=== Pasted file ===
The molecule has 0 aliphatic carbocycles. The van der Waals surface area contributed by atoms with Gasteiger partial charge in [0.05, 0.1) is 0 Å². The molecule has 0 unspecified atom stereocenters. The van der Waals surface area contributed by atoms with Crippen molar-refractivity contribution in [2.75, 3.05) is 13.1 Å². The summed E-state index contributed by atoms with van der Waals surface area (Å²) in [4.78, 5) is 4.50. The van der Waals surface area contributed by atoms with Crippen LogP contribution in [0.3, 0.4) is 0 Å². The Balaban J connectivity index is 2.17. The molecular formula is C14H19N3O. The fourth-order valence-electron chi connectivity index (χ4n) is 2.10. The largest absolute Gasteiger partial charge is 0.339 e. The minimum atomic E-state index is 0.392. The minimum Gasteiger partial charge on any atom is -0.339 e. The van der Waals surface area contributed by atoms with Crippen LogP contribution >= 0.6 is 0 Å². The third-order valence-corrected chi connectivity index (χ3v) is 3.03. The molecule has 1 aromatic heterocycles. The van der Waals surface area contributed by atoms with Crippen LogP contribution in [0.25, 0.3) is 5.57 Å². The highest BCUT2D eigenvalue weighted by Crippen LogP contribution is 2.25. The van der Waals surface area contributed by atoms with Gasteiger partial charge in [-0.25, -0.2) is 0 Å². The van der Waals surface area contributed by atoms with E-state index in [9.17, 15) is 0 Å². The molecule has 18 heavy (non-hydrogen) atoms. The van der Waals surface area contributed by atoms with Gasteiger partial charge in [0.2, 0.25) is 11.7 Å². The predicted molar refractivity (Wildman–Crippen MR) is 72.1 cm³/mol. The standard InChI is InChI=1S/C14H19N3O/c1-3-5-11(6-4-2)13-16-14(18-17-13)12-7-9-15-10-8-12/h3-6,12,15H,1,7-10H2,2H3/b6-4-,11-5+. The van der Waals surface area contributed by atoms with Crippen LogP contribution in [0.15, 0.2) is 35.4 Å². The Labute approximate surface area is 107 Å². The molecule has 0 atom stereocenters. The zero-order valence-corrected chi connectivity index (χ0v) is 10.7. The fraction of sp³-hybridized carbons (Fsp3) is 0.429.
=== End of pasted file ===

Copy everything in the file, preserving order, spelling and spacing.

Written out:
The molecule has 0 aliphatic carbocycles. The van der Waals surface area contributed by atoms with Gasteiger partial charge in [0.05, 0.1) is 0 Å². The molecule has 0 unspecified atom stereocenters. The van der Waals surface area contributed by atoms with Crippen molar-refractivity contribution in [2.75, 3.05) is 13.1 Å². The summed E-state index contributed by atoms with van der Waals surface area (Å²) in [4.78, 5) is 4.50. The van der Waals surface area contributed by atoms with Crippen LogP contribution in [0.3, 0.4) is 0 Å². The Balaban J connectivity index is 2.17. The molecular formula is C14H19N3O. The fourth-order valence-electron chi connectivity index (χ4n) is 2.10. The largest absolute Gasteiger partial charge is 0.339 e. The minimum atomic E-state index is 0.392. The minimum Gasteiger partial charge on any atom is -0.339 e. The van der Waals surface area contributed by atoms with Crippen LogP contribution >= 0.6 is 0 Å². The third-order valence-corrected chi connectivity index (χ3v) is 3.03. The molecule has 1 aromatic heterocycles. The van der Waals surface area contributed by atoms with Crippen LogP contribution in [0.25, 0.3) is 5.57 Å². The highest BCUT2D eigenvalue weighted by Crippen LogP contribution is 2.25. The van der Waals surface area contributed by atoms with Gasteiger partial charge in [-0.25, -0.2) is 0 Å². The van der Waals surface area contributed by atoms with E-state index in [9.17, 15) is 0 Å². The molecule has 18 heavy (non-hydrogen) atoms. The van der Waals surface area contributed by atoms with Gasteiger partial charge in [0.2, 0.25) is 11.7 Å². The predicted molar refractivity (Wildman–Crippen MR) is 72.1 cm³/mol. The standard InChI is InChI=1S/C14H19N3O/c1-3-5-11(6-4-2)13-16-14(18-17-13)12-7-9-15-10-8-12/h3-6,12,15H,1,7-10H2,2H3/b6-4-,11-5+. The van der Waals surface area contributed by atoms with Crippen LogP contribution in [0.15, 0.2) is 35.4 Å². The Labute approximate surface area is 107 Å². The molecule has 0 atom stereocenters. The zero-order valence-corrected chi connectivity index (χ0v) is 10.7. The fraction of sp³-hybridized carbons (Fsp3) is 0.429.